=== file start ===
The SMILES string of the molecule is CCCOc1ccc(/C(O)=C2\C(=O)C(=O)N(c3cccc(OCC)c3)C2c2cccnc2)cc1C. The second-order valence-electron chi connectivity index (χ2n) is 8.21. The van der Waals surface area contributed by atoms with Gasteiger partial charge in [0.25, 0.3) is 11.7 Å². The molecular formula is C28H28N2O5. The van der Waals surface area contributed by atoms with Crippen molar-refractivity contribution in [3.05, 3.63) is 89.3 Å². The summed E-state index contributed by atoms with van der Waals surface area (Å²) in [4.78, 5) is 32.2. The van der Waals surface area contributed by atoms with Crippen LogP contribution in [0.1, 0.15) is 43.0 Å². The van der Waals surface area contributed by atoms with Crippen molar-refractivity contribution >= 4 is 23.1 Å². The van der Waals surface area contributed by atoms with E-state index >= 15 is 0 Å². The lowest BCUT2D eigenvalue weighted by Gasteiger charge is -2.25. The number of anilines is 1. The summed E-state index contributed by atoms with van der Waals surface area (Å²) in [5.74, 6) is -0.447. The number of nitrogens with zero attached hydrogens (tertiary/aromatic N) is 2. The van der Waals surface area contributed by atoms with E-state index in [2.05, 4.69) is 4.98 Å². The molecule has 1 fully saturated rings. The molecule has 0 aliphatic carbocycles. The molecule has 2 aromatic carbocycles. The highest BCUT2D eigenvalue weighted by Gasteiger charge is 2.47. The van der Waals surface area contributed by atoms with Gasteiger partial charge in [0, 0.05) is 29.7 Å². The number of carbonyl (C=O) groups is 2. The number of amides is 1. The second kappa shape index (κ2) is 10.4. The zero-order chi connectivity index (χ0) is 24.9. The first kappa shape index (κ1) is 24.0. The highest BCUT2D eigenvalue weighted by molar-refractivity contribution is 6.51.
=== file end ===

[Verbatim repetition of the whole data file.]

The SMILES string of the molecule is CCCOc1ccc(/C(O)=C2\C(=O)C(=O)N(c3cccc(OCC)c3)C2c2cccnc2)cc1C. The second-order valence-electron chi connectivity index (χ2n) is 8.21. The van der Waals surface area contributed by atoms with Gasteiger partial charge in [0.25, 0.3) is 11.7 Å². The molecular formula is C28H28N2O5. The van der Waals surface area contributed by atoms with Crippen molar-refractivity contribution in [3.05, 3.63) is 89.3 Å². The summed E-state index contributed by atoms with van der Waals surface area (Å²) in [4.78, 5) is 32.2. The van der Waals surface area contributed by atoms with Crippen LogP contribution in [0.1, 0.15) is 43.0 Å². The van der Waals surface area contributed by atoms with Crippen molar-refractivity contribution >= 4 is 23.1 Å². The van der Waals surface area contributed by atoms with E-state index >= 15 is 0 Å². The lowest BCUT2D eigenvalue weighted by Gasteiger charge is -2.25. The number of anilines is 1. The summed E-state index contributed by atoms with van der Waals surface area (Å²) in [5.74, 6) is -0.447. The number of nitrogens with zero attached hydrogens (tertiary/aromatic N) is 2. The van der Waals surface area contributed by atoms with E-state index in [2.05, 4.69) is 4.98 Å². The molecule has 1 fully saturated rings. The molecule has 0 aliphatic carbocycles. The molecule has 2 aromatic carbocycles. The highest BCUT2D eigenvalue weighted by Gasteiger charge is 2.47. The van der Waals surface area contributed by atoms with Gasteiger partial charge in [0, 0.05) is 29.7 Å². The number of carbonyl (C=O) groups is 2. The number of amides is 1. The second kappa shape index (κ2) is 10.4. The zero-order chi connectivity index (χ0) is 24.9. The first kappa shape index (κ1) is 24.0. The highest BCUT2D eigenvalue weighted by molar-refractivity contribution is 6.51.